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  • Writer's pictureSam

Supreme in State: The Oak Tree and the Hall

Updated: Aug 23, 2021

The monarch oak, the patriarch of the trees

Shoots rising up, and spreads by slow degrees;

Three generations he grows, and three he stays

Supreme in state, and in three more decays

John Dryden, from Palamon and Arcite

On 9th July this year, we woke to find that an oak tree at the edge of Ten Acre Field had fallen in the night. The tree had stood overlooking Bury St. Edmunds for at least 300 years.

The House on the Hill

Ten Acre Field itself used to belong to the estate of St Edmunds Hill, a modest Great House perched on the hill to the east of Bury St Edmunds, with unparalleled views across the historic market town, and nothing but undulating farmland behind.

In 1773, when St. Edmunds Hill was built, our oak tree was already somewhere between 50 and 100 years old.

The house was designed by Scottish architect Robert Adam (who also contributed to the neoclassical grandeur of both Edinburgh and Bath) for John Symonds, a local academic who had taken over the position as Regius Professor of Modern History at the University of Cambridge after the death of poet Thomas Gray.

In 1773, when St. Edmunds Hill was built, our oak tree was already somewhere between 50 and 100 years old.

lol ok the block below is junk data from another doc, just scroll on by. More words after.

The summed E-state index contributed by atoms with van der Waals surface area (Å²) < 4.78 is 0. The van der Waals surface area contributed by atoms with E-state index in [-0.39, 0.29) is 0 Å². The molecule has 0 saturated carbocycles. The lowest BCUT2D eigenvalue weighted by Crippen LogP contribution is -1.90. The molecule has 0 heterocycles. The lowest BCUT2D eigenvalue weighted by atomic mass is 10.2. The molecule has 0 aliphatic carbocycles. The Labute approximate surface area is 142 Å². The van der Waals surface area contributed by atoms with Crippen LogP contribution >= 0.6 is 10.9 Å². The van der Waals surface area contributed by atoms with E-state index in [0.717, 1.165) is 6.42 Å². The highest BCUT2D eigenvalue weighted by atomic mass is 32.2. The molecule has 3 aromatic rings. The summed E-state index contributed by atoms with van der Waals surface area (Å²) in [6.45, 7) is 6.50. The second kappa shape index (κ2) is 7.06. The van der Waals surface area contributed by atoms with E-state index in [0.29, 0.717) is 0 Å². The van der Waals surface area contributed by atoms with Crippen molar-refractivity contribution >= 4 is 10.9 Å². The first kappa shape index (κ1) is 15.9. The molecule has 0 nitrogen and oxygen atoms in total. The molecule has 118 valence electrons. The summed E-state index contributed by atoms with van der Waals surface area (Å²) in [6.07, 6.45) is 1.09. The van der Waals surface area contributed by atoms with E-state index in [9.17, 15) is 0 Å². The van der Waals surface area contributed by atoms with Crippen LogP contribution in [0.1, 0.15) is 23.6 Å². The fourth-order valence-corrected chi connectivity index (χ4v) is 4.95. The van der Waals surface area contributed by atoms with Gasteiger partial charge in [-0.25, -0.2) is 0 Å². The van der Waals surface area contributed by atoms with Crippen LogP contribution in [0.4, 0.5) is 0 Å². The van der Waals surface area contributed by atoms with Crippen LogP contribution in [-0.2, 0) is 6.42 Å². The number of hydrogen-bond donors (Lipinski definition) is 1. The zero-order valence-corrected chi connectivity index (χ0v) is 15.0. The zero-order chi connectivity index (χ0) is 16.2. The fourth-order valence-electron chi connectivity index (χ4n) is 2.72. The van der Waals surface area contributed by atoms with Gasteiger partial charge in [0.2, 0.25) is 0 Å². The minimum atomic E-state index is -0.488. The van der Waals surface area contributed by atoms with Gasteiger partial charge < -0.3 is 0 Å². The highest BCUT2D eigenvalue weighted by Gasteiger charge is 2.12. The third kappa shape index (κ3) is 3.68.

The house itself was a beautiful neoclassical jewel box – all pediments, columns and friezes – originally laid-out as a simple square, with bowed projections at the eastern and western ends. Perched above the medieval ruins of the Abbey, St. Edmunds Hill would have looked like the Acropolis at Athens in its heyday.

John Symonds died in 1807, and was buried in Pakenham, a village just outside of Bury St. Edmunds that was home to the Spring family, Baronets of Pakenham, who were relations of his mother. On his death, he donated his collection of more than 1,000 books to the University of Cambridge, effectively creating what is today the Faculty of History's Seeley Library.

From Symonds' death, the history of St. Edmunds Hill becomes a little hazy. It may have remained vacant for almost 40 years until 1844, when Henry Francklyn Esq. – possibly a cousin of John Symonds – took up residence. Another 40 years later in 1884, and the house was once again changing hands, this time being sold at auction (possibly) to Mr Ferdinand Eyre, son of Vincent A. Eyre of Lindley Hall (near Hinckley, to the south west of Leicester), and son-in-law to Sir Henry Paston Bedingfield of Oxborough Hall, (in Norfolk, now owned by the National Trust). It was briefly renamed The Mount in 1884, before becoming Moreton Hall 6 years later in 1890.

Much more recently, when our oak tree was at least 240 years old, Moreton Hall became the site of Moreton Hall Preparatory School, established there in 1962 by Lady Miriam Fitzalan-Howard (daughter of Lord Howard of Glossop) and her husband Commander Peregrine Hubbard.

And from the early 1980s, the hall gave its name to the initial phase of the Moreton Hall housing estate, which began built just on the other side of our oak tree. The estate has been steadily expanding ever since, and is now a sprawling suburban area covering almost 2 square kilometers of what had been that undulating farmland to the east of Bury St. Edmunds, though thankfully avoiding Ten Acre Field. And the housing estate is still growing today.